The Use of Ozone in Low Temperature Methane Control for Natural Gas Applications 2018-01-1702
Lean operating natural gas heavy duty applications have advantages in terms of lower CO2 and PM compared to Diesel applications. This makes operating heavy duty applications on natural gas attractive and currently, they do not have to implement an exhaust particulate filter. However, the challenge is controlling methane emissions over a range of vehicle operating conditions. Methane is extremely stable and light off occurs at temperatures above 400 °C, with high efficiency occurring >500 °C and requires high precious metal loaded catalysts in the range of 150 - 200 g/ft3. Under stoichiometric conditions, 500 °C can be met in many engine operating points however, for lean operating applications, the exhaust temperature can be significantly lower than 500 °C posing a significant challenge for exhaust catalytic CH4 control.
This paper will discuss synthetic gas reactor study results using ozone in the feed gas to perform low temperature methane control. A range of catalysts were characterised for the development of low temperature methane control and a non-precious metal catalyst was found to give high efficiency at low temperatures. The best catalyst screened did not contain PGM and was a current production catalyst that gave >60% CH4 control at 220 °C, in the presence of water. All other catalysts screened gave no significant methane control activity at low temperatures. The feed gas composition played a key role in the peak efficiency obtained. The data shows a significant improvement in ozone enhanced catalysis compared to more traditional precious metal based CH4 control routes.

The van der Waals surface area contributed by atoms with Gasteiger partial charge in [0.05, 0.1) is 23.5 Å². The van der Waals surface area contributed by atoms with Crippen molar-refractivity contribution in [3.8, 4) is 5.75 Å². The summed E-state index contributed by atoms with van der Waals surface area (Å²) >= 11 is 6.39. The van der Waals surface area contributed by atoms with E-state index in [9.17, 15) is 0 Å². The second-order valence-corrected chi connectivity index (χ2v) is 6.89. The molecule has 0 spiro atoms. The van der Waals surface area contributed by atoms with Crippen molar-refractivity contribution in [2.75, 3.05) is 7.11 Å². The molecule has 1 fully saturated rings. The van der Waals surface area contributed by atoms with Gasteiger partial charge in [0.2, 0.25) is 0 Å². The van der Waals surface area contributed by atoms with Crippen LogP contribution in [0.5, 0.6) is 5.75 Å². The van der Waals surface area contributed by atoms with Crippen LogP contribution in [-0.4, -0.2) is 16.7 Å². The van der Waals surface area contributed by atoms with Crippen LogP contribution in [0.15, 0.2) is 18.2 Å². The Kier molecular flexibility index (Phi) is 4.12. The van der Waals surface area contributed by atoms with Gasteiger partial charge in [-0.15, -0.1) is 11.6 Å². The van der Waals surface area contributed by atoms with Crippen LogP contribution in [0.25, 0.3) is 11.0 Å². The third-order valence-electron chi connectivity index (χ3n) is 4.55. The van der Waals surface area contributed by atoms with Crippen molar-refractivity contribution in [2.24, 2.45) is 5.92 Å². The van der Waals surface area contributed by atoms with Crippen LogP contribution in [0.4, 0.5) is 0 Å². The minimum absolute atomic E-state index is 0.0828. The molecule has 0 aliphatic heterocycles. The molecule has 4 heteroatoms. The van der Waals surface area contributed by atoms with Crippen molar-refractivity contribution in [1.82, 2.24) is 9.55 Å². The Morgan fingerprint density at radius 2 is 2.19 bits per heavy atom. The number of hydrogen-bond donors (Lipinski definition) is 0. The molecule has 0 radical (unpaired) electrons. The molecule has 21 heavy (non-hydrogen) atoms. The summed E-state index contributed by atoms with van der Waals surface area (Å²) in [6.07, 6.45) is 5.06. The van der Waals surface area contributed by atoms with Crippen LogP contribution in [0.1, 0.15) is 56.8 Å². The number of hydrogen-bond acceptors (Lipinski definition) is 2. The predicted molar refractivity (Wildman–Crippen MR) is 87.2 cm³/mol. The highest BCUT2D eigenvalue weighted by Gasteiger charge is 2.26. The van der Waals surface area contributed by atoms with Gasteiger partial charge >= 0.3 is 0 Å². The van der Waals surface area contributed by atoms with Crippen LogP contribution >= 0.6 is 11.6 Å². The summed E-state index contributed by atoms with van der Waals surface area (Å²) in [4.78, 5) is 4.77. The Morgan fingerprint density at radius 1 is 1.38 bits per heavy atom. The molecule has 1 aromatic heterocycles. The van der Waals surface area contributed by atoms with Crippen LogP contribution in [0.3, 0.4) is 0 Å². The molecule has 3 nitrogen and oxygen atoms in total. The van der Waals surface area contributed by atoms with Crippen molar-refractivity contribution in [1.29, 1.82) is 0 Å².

Matthew Keenan, Jacques Nicole, Damodara Poojary
Ricardo (UK), Ricardo Inc.
International Powertrains, Fuels & Lubricants Meeting